What Are Inadmissibility and Deportability?
Inadmissibility and deportability are two concepts in immigration law that can lead to removal from the United States. They come into play at different times, however. The grounds of inadmissibility or deportability will either result in the non-citizen being refused entry to the United States or deported back to his or her country of origin.
Examples of Grounds of Inadmissibility
Some examples of possible grounds of inadmissibility include:
- Having been convicted of certain crimes;
- Being likely to become a “public charge;”
- Having entered the United States without permission; or
- Having smuggled non-citizens into the United States.
This list is not exhaustive.
Examples of Grounds of Deportability
Some examples of possible grounds of deportability include:
- Being a terrorist;
- Having acquired lawful status by committing marriage fraud;
- Having falsely claimed to be a U.S. citizen in order to gain benefits from the U.S. government;
- Having been granted lawful status which was not deserved due to being inadmissible at the time.
Again, this list is not exhaustive and only seeks to provide some examples.
The Law Supporting these Grounds
Section 212(a) of the Immigration and Nationality Act (INA) mentions the grounds of inadmissibility. These grounds apply to an individual seeking admission to the United States, whether he or she is actually at the border or applying for the right to remain here legally.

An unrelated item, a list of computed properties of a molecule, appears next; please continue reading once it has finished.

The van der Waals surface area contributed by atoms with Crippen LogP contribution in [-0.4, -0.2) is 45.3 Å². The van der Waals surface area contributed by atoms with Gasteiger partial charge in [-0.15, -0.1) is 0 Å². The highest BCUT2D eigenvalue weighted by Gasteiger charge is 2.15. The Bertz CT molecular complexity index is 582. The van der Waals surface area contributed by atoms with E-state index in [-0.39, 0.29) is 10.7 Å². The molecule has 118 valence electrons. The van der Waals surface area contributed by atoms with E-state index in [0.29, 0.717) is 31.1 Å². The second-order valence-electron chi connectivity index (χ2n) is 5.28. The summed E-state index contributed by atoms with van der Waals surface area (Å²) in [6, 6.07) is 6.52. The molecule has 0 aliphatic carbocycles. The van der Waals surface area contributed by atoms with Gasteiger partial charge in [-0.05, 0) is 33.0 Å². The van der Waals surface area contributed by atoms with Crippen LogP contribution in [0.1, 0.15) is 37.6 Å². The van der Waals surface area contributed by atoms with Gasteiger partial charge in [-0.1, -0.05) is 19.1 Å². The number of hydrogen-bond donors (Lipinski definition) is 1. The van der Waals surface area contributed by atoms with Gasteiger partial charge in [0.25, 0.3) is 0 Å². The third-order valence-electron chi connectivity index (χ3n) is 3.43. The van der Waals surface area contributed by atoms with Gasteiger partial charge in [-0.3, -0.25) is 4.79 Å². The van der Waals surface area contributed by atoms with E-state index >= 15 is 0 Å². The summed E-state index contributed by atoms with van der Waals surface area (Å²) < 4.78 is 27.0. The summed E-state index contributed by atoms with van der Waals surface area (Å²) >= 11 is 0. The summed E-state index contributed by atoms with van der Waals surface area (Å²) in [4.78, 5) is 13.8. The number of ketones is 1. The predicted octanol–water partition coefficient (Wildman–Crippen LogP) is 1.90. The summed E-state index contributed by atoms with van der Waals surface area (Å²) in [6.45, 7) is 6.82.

Section 237 of the INA discusses the deportability grounds. These apply to the person who is within the United States, whether he or she is living here legally or not.
Impact of Being Found Inadmissible or Deportable
If authorities believe that you are either inadmissible or deportable, you will likely be put in removal proceedings. Removal proceedings take place in an immigration court before a judge. The law on these topics is complex and consideration of the grounds indicated above is only one part of the analysis involved in anyone’s immigration matter. The possibility of a waiver for the relevant ground of inadmissibility or deportability is another point to evaluate.
These uniquely challenging scenarios do require the services of an experienced immigration attorney. Success in immigration court might mean the difference between being permitted to live and remain in the United States or not. We would be happy to provide you with a consultation to assess your circumstances and provide professional guidance.
Section 212 a of the INA corresponds with 8 U.S. Code 1182, as seen here.
Section 237 of the INA corresponds with 8 U.S. Code 1227, as seen here.